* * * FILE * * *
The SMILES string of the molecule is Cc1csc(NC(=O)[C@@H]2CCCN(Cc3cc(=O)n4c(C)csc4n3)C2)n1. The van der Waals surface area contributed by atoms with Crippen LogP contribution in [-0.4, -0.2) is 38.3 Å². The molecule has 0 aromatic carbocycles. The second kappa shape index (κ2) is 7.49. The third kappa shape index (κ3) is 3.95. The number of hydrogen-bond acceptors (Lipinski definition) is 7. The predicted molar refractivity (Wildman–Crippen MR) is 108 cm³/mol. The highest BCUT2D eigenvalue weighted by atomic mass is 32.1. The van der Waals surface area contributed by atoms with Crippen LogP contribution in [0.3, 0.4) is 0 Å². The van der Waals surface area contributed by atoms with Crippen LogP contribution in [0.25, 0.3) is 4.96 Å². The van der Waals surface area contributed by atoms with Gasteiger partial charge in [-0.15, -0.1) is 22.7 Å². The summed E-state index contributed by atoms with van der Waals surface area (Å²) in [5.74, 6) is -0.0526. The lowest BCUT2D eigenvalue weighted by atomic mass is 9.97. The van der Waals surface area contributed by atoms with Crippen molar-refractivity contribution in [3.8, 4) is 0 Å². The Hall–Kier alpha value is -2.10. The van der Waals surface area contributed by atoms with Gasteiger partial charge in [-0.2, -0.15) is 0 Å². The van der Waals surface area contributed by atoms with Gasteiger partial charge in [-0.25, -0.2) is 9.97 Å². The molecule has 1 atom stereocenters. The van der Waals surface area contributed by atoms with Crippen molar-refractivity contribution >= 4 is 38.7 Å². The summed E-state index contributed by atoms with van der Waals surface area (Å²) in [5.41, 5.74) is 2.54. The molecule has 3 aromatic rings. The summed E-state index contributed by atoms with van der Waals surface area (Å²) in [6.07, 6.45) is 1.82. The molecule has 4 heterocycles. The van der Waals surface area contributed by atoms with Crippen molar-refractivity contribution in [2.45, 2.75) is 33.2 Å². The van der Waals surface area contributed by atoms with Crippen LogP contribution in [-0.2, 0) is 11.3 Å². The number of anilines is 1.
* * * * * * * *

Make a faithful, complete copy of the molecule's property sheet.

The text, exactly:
The SMILES string of the molecule is Cc1csc(NC(=O)[C@@H]2CCCN(Cc3cc(=O)n4c(C)csc4n3)C2)n1. The van der Waals surface area contributed by atoms with Crippen LogP contribution in [-0.4, -0.2) is 38.3 Å². The molecule has 0 aromatic carbocycles. The second kappa shape index (κ2) is 7.49. The third kappa shape index (κ3) is 3.95. The number of hydrogen-bond acceptors (Lipinski definition) is 7. The predicted molar refractivity (Wildman–Crippen MR) is 108 cm³/mol. The highest BCUT2D eigenvalue weighted by atomic mass is 32.1. The van der Waals surface area contributed by atoms with Crippen LogP contribution in [0.3, 0.4) is 0 Å². The van der Waals surface area contributed by atoms with Crippen LogP contribution in [0.25, 0.3) is 4.96 Å². The van der Waals surface area contributed by atoms with Gasteiger partial charge in [-0.15, -0.1) is 22.7 Å². The summed E-state index contributed by atoms with van der Waals surface area (Å²) in [5.74, 6) is -0.0526. The lowest BCUT2D eigenvalue weighted by atomic mass is 9.97. The van der Waals surface area contributed by atoms with Crippen molar-refractivity contribution in [3.8, 4) is 0 Å². The Hall–Kier alpha value is -2.10. The van der Waals surface area contributed by atoms with Gasteiger partial charge in [-0.2, -0.15) is 0 Å². The van der Waals surface area contributed by atoms with Gasteiger partial charge in [-0.25, -0.2) is 9.97 Å². The molecule has 1 atom stereocenters. The van der Waals surface area contributed by atoms with Crippen molar-refractivity contribution >= 4 is 38.7 Å². The summed E-state index contributed by atoms with van der Waals surface area (Å²) in [5.41, 5.74) is 2.54. The molecule has 3 aromatic rings. The summed E-state index contributed by atoms with van der Waals surface area (Å²) in [6.07, 6.45) is 1.82. The molecule has 4 heterocycles. The van der Waals surface area contributed by atoms with Crippen molar-refractivity contribution in [2.45, 2.75) is 33.2 Å². The van der Waals surface area contributed by atoms with Crippen LogP contribution in [-0.2, 0) is 11.3 Å². The number of anilines is 1.